The Supreme Court’s Weird Definition of Tax Obstruction

by Andy Grewal — Monday, Apr. 2, 2018

In Marinello v. United States, 584 U.S. — (2018), the Supreme Court wrestled with whether the federal tax obstruction statute reaches conduct unrelated to an ongoing or contemplated IRS proceeding. Section 7212(a) states, in relevant part, that anyone who “corruptly or by force . . . obstructs or impedes, or endeavors to obstruct or impede the due administration” of the tax code has committed a criminal offense. The United States had argued that the defendant violated the statute through eight specific activities, including the destruction of business records. Marinello argued that because he was not aware of any audit or investigation when he committed the alleged acts, Section 7212(a) could not reach his conduct.

The Court, in a 7-2 decision, sided with Marinello. It examined other federal obstruction statutes and, drawing from them, concluded that Section 7212(a) applied only when the defendant was going through or reasonably expected an IRS proceeding, like an audit or investigation. Thus, the Court reversed the Second Circuit’s judgment and remanded the case to the lower court.

In reaching its conclusion, the Court warned that odd consequences would follow if it gave Section 7212(a) a broad interpretation. That is, the Court believed that absent an IRS proceeding requirement, taxpayers could commit tax obstruction through seemingly innocuous acts. For example, Section 7212(a) could apply to a taxpayer who “fails to keep donation receipts from every charity to which he or she contributes,” or to a taxpayer who “leaves a large cash tip in a restaurant.” Marinello, Slip Op. at 7.

The Court may very well have reached the correct holding regarding Section 7212(a), but the cited examples are odd. Even under an exceptionally broad reading of that statute, a taxpayer could not violate the law by failing to retain receipts for her charitable donations. That is, the tax code does not require that taxpayers retain charitable donation receipts. Rather, only if the taxpayer wishes to claim a deduction must she retain documentation. See Sections 170(a) & (f)(8). No one should fear prosecution for simply donating large amounts to charity and throwing away any receipts she is provided. Although the Court’s mischaracterization of Section 170 may seem immaterial, whether the statute imposes requirements on taxpayers will make a critical difference if and when the Court decides to resolve the conflict between Chevron deference and the rule of lenity for dual-enforcement statutes. See Grewal, Why Lenity Has No Place in the Income Tax Laws, 81 Mo. L. Rev. 1045 (2017).)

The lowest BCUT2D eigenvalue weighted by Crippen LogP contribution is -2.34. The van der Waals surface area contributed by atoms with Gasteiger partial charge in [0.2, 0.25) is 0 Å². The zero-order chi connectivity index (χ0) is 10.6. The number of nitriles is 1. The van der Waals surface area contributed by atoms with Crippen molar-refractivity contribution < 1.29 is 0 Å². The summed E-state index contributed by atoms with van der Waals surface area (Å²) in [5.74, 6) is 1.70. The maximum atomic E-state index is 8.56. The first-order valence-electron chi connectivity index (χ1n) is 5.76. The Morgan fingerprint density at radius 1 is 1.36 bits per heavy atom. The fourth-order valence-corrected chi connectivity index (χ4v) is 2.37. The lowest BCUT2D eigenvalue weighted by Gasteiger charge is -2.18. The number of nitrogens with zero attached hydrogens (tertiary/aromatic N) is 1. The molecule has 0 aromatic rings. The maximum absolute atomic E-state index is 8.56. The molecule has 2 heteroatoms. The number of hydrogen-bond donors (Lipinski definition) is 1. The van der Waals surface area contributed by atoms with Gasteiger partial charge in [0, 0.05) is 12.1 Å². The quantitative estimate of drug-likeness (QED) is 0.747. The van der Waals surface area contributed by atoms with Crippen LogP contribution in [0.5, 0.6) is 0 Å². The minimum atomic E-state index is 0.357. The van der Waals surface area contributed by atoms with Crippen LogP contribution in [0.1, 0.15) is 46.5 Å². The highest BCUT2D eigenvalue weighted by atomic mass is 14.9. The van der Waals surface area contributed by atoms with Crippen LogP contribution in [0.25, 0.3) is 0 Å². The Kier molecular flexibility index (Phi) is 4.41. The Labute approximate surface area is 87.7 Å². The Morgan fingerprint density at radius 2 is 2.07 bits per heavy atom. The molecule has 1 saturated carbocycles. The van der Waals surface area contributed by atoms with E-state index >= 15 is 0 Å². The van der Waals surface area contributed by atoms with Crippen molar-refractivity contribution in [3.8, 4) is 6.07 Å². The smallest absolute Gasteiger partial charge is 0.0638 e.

The example regarding cash tips also seems odd, given Section 7212(a)’s reference to behavior that “obstructs or impedes” the due administration of the tax code. That is, it’s hard to see how using a perfectly lawful medium for payment (cash) reflects an attempt to obstruct or impede the tax system. Some cash transactions may carry reporting requirements and may be structured in ways that violate the law, but cash payments to a restaurant server do not. Thus, even if Section 7212(a) lacks an IRS proceeding requirement, the statute will not reach cash tippers—the words “obstruct” or “impede” will keep them safe from prosecution.

None of this is to say that the Court decided Marinello incorrectly. However, it is a bit disappointing that the Court’s consequentialist arguments relied on a misunderstanding of how the tax code operates. One hopes that the Court will appreciate the tax code’s nuances when the stakes are higher.

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About Andy Grewal

Law Professor, University of Iowa

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